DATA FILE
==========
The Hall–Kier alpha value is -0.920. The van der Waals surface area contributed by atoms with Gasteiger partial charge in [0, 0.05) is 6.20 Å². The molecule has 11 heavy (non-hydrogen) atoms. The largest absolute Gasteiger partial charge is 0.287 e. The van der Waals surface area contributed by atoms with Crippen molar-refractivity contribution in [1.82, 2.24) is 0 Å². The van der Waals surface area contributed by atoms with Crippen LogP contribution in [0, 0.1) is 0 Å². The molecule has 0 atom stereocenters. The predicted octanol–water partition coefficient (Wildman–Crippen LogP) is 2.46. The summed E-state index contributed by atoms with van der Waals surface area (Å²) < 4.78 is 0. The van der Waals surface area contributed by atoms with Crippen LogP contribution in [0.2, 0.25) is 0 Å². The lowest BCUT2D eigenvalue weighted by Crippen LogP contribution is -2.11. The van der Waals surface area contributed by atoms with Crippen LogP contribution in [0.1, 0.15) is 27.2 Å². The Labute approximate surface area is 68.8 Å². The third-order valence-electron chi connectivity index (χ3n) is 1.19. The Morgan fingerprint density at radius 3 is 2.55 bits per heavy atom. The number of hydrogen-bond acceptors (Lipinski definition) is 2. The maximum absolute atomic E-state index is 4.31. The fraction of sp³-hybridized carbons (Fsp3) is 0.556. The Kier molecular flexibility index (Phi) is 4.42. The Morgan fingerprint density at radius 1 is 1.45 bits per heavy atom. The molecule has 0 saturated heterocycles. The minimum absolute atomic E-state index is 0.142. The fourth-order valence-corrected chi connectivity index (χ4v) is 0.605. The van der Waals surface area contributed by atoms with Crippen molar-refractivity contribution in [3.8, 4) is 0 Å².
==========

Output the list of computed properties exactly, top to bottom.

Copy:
The Hall–Kier alpha value is -0.920. The van der Waals surface area contributed by atoms with Gasteiger partial charge in [0, 0.05) is 6.20 Å². The molecule has 11 heavy (non-hydrogen) atoms. The largest absolute Gasteiger partial charge is 0.287 e. The van der Waals surface area contributed by atoms with Crippen molar-refractivity contribution in [1.82, 2.24) is 0 Å². The van der Waals surface area contributed by atoms with Crippen LogP contribution in [0, 0.1) is 0 Å². The molecule has 0 atom stereocenters. The predicted octanol–water partition coefficient (Wildman–Crippen LogP) is 2.46. The summed E-state index contributed by atoms with van der Waals surface area (Å²) < 4.78 is 0. The van der Waals surface area contributed by atoms with Crippen LogP contribution in [0.2, 0.25) is 0 Å². The lowest BCUT2D eigenvalue weighted by Crippen LogP contribution is -2.11. The van der Waals surface area contributed by atoms with Crippen LogP contribution in [0.1, 0.15) is 27.2 Å². The Labute approximate surface area is 68.8 Å². The third-order valence-electron chi connectivity index (χ3n) is 1.19. The Morgan fingerprint density at radius 3 is 2.55 bits per heavy atom. The number of hydrogen-bond acceptors (Lipinski definition) is 2. The maximum absolute atomic E-state index is 4.31. The fraction of sp³-hybridized carbons (Fsp3) is 0.556. The Kier molecular flexibility index (Phi) is 4.42. The Morgan fingerprint density at radius 1 is 1.45 bits per heavy atom. The molecule has 0 saturated heterocycles. The minimum absolute atomic E-state index is 0.142. The fourth-order valence-corrected chi connectivity index (χ4v) is 0.605. The van der Waals surface area contributed by atoms with Crippen molar-refractivity contribution in [3.8, 4) is 0 Å².